After my run, my teammates instruct me to check off the first two legs of our race on the rear windshield of our vehicle. We pile in and are off to catch up to Justin, who’s carrying the race bracelet to the third checkpoint in Peninsula State Park. We wind up South Bay Shore Drive into Ephraim, and pass Justin, honking and waving. Down a hill the trees part and my teammates get their first glimpse of Ephraim Harbor, glinting in the sunshine. We take in the calico of bright hues on the bluffs across the water and are inwardly glad that we aren’t the ones to run the seven miles leg around the harbor and up the bluff to Nicolet Beach. Into the park we follow a support vehicle whose campaign sentiments are unmistakable, and we cheer on friends we see on the course.
The next bracelet exchange will be smack in the middle of Fish Creek, which is a bottleneck of shoppers and team vehicles. It’s here that I begin to marvel at the depths of the hearts of the race volunteers. They’re directing two directions of traffic and hordes of distracted pedestrians is my friend Rachel. She’s waving team vehicles into the parking area and protecting teams as they emerge anxious to find the next exchange. She says an excited hello and asks about my run, never taking her eyes off of the line of cars awaiting her signal. A block down, Rachel’s brother is doing the same thing, and so animated are his directions that I think he’s working harder than the runners. We reach the exchange and look hopefully for Audrey, but she doesn’t come. Someone jokes that she’s already arrived and decided to keep running. Then she appears behind us; indeed, in the confusion Audrey missed the exchange and continued running almost half a mile before realizing her mistake. She came back and gratefully passed the bracelet.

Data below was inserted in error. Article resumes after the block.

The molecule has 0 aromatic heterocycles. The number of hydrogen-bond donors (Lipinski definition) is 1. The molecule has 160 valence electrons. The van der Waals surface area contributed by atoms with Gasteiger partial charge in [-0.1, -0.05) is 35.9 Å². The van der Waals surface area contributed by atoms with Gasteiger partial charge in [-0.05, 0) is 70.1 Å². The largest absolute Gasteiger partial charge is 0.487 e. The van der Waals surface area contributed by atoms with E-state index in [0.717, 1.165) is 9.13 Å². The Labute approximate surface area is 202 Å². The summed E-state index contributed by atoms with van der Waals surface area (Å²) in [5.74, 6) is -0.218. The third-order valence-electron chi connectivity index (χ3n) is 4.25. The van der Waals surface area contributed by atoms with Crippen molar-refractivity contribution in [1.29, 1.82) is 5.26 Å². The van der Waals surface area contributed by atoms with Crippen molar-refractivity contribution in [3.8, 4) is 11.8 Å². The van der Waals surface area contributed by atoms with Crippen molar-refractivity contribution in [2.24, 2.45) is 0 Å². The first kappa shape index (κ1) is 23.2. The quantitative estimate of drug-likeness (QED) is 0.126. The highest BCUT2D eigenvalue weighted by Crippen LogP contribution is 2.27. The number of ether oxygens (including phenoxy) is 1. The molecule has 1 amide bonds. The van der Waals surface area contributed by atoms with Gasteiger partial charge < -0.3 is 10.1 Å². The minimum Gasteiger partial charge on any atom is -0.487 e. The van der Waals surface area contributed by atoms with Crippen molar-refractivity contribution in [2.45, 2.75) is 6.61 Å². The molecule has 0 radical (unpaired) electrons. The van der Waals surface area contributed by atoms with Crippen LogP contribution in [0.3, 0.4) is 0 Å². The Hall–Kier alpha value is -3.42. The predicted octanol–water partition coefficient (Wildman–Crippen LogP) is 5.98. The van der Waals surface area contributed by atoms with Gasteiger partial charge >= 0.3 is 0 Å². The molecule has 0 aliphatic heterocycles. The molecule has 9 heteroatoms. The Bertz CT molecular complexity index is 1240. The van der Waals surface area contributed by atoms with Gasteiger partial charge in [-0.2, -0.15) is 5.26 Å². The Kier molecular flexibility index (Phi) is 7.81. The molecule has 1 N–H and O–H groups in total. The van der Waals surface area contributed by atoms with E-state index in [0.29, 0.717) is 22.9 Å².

In Juddville, a local restaurant offers us chicken noodle soup for lunch at the exchange tent. We wait in line and accept the warm liquid from still more volunteers; it’s like gold warming our sweat-glazed bodies from the inside. Our appetites bolstered, we jump back into the car and a gentleman volunteer directs us out of the parking area. We race to Egg Harbor to encourage Emma as she passes. There one of my colleagues is volunteer-traffic directing. She’s busy the entire time.
The final legs of the race go smoothly, and after the last exchange we head to Sunset Park in Sturgeon Bay to greet our closer Lauren as she finishes the last eight miles. We wait for Lauren about a quarter mile from the finish line. The sun is sinking, casting pink light over the park. The bass of the party tent is in the distance. We’re all tired, stiff, and sore at this point, some unsure of our abilities to jog a quarter mile to the end. Lauren shows up on time and we set off, running together for the first time that day. We cross the finish line at about 5:30 in the evening, and after an obligatory photo-op, we beeline for the party tent for all-you-can-eat pizza and some local brews. Inside the tent are thousands of sweaty, costumed runners and many of their families. This after party has a reputation as one of the most fun. Eating gives way to socializing and it seems every time I turn around I run into a co worker or a familiar face from the Y. My teammates, though new to this scene, are loving it, and we hit the dance floor when the Spice Girls’ “Wannabe” comes on. The team by this name takes the stage and entertains everyone with their spot-on costumes and moves.
The day, all 50 miles of it, has flown by. Though it takes some training, lots of plodding, and plenty of patience, this race is without a doubt my favorite Door County event. Each year I am amazed at how many adults make the trip to take part in this crazy race. I am equally awed at the support the community gives the race; without the dozens of local volunteers, the Fall 50 could never be the safe, well-organized race that it is.
To my teammates and me it feels like midnight, but around seven we leave the tent. We prompt Lauren to mark off the final legs of the race with window paint and head back home to Sister Bay. My husband Tim has a campfire waiting for us, and we recap the day around it, loads of stars twinkling above us.